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def define_chirp():
"""returns standard log chirp waveform and its timereverse"""
sec = 1
k = 100
w1 = 60
w2 = 6000
t = np.linspace(0, sec, int(fs*sec))
chirp = np.sin(2*np.pi * w1 * sec *
(np.exp( t * (np.log(w2 / w1) / sec)) 1) /np.log(w2 / w1) )
chirp *= (1np.exp(k*t))*(1np.exp(k*(sect))) / 5
inv_chirp = np.flip(chirp)
return chirp, inv_chirp
2. Concatenate the Known OFDM symbol with the chirp signal
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def tx_waveform_data(frame, chirp, repeats, filename):
frames = np.tile(frame, repeats)
bits_tran = file_to_bitstr(filename)
symbols_tran = encode_bitstr2symbols(bits_tran)
data_tran = symbol_to_OFDMframes(symbols_tran,N,prefix_no)
data_tran = np.real(data_tran)
data_length = data_tran.shape[0]*data_tran.shape[1]
waveform = np.concatenate(( chirp, frames, data_tran), axis=None)
return waveform, repeats, data_length
where the frames
is the known OFDM symbols for channel measurements and the data_tran
is the actual file we needs to transfer.
3. Peak detection with matched filter
By convolving the signal with matched filter  time inverse of the chirp signal, we would be able to get a peak at where the chirp signal ends.
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def matched_filter(signal, match):
"""Returns convolution of signal with matched filter and its peak index"""
convolution = np.convolve(signal, match)
peak_index = np.argmax(convolution[0:len(convolution//2)])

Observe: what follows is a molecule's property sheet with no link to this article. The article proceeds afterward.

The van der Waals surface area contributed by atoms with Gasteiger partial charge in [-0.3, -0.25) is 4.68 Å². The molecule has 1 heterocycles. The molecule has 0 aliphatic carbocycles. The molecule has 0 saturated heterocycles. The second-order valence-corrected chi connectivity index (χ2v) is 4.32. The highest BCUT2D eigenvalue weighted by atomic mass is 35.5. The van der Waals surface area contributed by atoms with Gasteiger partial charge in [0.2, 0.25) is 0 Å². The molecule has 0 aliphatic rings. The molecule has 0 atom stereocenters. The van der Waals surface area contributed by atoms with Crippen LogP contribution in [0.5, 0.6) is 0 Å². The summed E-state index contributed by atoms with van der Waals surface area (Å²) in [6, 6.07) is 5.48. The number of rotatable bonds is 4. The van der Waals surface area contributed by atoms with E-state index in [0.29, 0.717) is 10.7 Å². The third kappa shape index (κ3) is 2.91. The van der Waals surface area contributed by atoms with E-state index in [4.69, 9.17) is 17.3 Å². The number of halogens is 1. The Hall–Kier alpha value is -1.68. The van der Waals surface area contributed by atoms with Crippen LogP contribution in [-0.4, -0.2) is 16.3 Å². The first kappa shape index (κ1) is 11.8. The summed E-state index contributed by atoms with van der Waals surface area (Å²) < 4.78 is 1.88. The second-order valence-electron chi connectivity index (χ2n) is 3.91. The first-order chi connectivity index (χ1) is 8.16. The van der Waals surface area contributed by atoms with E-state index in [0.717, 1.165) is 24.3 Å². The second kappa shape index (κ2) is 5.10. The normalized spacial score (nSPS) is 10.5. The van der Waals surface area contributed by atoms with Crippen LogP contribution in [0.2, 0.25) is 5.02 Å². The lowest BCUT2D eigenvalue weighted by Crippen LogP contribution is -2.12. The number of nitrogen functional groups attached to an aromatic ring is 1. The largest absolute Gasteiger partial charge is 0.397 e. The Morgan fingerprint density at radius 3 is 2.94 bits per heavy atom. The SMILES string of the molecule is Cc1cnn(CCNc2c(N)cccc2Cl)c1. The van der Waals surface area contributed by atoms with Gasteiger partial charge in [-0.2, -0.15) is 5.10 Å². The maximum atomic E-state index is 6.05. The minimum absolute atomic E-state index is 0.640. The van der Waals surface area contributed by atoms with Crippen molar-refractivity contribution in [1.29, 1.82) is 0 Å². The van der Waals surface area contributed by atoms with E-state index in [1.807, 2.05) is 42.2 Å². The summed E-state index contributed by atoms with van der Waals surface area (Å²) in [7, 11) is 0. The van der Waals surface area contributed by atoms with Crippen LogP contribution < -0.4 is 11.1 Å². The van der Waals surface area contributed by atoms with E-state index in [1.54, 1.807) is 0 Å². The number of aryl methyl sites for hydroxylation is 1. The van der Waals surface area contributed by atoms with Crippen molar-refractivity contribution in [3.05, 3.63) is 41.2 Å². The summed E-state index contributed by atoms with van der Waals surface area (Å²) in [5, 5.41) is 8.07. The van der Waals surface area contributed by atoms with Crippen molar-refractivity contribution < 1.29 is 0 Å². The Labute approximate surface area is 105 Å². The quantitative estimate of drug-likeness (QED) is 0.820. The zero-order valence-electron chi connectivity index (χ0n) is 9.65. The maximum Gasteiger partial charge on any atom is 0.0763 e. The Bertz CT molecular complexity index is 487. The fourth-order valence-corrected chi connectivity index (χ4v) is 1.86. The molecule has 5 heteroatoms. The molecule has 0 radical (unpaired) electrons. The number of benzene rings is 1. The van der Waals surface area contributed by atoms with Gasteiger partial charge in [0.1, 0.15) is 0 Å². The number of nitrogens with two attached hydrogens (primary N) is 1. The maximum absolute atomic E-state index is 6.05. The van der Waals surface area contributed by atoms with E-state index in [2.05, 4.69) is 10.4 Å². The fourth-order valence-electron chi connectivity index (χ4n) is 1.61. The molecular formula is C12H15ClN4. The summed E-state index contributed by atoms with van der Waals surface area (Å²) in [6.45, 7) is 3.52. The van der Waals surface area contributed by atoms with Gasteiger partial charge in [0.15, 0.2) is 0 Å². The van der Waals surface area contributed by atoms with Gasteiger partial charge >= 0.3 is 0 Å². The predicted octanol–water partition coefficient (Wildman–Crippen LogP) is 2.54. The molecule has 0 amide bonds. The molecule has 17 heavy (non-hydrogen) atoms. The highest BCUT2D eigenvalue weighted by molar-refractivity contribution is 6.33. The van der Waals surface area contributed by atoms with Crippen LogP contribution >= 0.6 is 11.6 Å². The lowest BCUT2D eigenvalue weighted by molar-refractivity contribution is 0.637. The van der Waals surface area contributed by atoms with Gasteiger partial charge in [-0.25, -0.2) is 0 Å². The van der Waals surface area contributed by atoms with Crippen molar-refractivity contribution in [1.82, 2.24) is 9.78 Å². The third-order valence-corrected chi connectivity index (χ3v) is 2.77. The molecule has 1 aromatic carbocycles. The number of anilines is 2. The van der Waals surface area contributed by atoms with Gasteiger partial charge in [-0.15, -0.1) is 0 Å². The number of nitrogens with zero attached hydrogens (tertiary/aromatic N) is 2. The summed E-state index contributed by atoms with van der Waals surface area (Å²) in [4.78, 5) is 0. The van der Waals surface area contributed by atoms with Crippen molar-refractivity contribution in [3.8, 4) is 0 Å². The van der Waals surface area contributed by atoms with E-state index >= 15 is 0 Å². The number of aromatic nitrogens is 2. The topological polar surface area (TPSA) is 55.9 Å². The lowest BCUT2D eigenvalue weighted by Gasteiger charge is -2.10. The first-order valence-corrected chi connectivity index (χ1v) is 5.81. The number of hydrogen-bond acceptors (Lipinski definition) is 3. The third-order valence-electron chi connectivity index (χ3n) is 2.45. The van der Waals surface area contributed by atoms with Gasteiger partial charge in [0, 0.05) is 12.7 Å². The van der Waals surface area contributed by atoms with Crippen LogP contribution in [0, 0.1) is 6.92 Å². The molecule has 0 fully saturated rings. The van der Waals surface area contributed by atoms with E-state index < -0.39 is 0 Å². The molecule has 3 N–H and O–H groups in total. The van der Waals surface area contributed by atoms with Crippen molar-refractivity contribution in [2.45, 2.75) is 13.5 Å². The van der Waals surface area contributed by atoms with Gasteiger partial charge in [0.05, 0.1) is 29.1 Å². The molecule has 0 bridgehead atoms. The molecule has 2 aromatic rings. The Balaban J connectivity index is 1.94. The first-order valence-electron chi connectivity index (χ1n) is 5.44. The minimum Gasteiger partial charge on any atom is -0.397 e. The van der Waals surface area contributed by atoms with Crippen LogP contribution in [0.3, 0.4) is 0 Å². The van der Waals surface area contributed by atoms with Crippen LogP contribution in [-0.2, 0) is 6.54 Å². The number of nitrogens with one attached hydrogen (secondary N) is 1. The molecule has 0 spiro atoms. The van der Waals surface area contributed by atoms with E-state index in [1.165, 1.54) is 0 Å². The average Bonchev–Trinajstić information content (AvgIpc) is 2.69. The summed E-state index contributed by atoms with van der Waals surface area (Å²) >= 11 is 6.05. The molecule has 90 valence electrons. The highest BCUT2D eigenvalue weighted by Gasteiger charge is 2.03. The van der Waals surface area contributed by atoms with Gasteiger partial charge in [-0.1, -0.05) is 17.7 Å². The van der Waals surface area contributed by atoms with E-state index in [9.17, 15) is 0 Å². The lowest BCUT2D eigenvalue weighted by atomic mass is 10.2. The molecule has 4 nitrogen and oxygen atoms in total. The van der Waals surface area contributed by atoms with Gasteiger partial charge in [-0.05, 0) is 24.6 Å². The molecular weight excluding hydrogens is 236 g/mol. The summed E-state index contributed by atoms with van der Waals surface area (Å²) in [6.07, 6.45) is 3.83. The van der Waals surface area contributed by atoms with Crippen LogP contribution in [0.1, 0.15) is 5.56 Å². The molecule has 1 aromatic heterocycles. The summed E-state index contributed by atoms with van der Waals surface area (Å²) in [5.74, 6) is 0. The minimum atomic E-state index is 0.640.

return convolution, peak_index
With some further calculation, we can easily determine where the signal starts. Therefore, rough synchronization is achieved.
4. Fine tuning the synchronization

With the previous mentioned steps, a rough synchronization could be achieved. However, if better synchronization is desired, some fine tuning should be used.

The method for fine tuning the synchronization is based on calculating a score for each of the impulse response with different offset and then select the one with the highest score.

For showing that this method actually work, a figure for bit error rate against impulse score is plotted. Notice that since during actual transmission, you would not known the bit error rate, therefore by using bit error rate to choose impulse response is not valid.
 The following block shows the code for calculating the impulse score. A length of 80 samples is chosen here, however longer can be used for various channels.
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def impulse_score(impulse):
# The input impulse should be normalised (Minus its initial mean)
initial_no = 80
last_no = 80
print(np.average(np.abs(impulse[0:initial_no])))
print(np.average(np.abs(impulse[:initial_no])))
score = np.average(np.abs(impulse[0:initial_no])) / np.average(np.abs(impulse[:last_no]))
return score
Tips for measurements
 Use a single microphone single speaker system. With more than one speaker, the recorded sound might be interfered by different microphone
 Try to place the microphone and the speaker directly facing each other.
 Try to use full volume while playing the sound.
Some channel measurements
Impulse response:
As you can see, there is this repeated small peaks at about every 500 samples. Some easy calculation can be done here:
\( 500 / 44100 * 340 / 2 = 1.93m \)
Which says that there is this obstacles at about 2 meters away from the microphone, that is my ceiling.
Frequency response: This frequency response shows some insights of the channel and the microphone. Most microphone has the drop in response after about 12khz.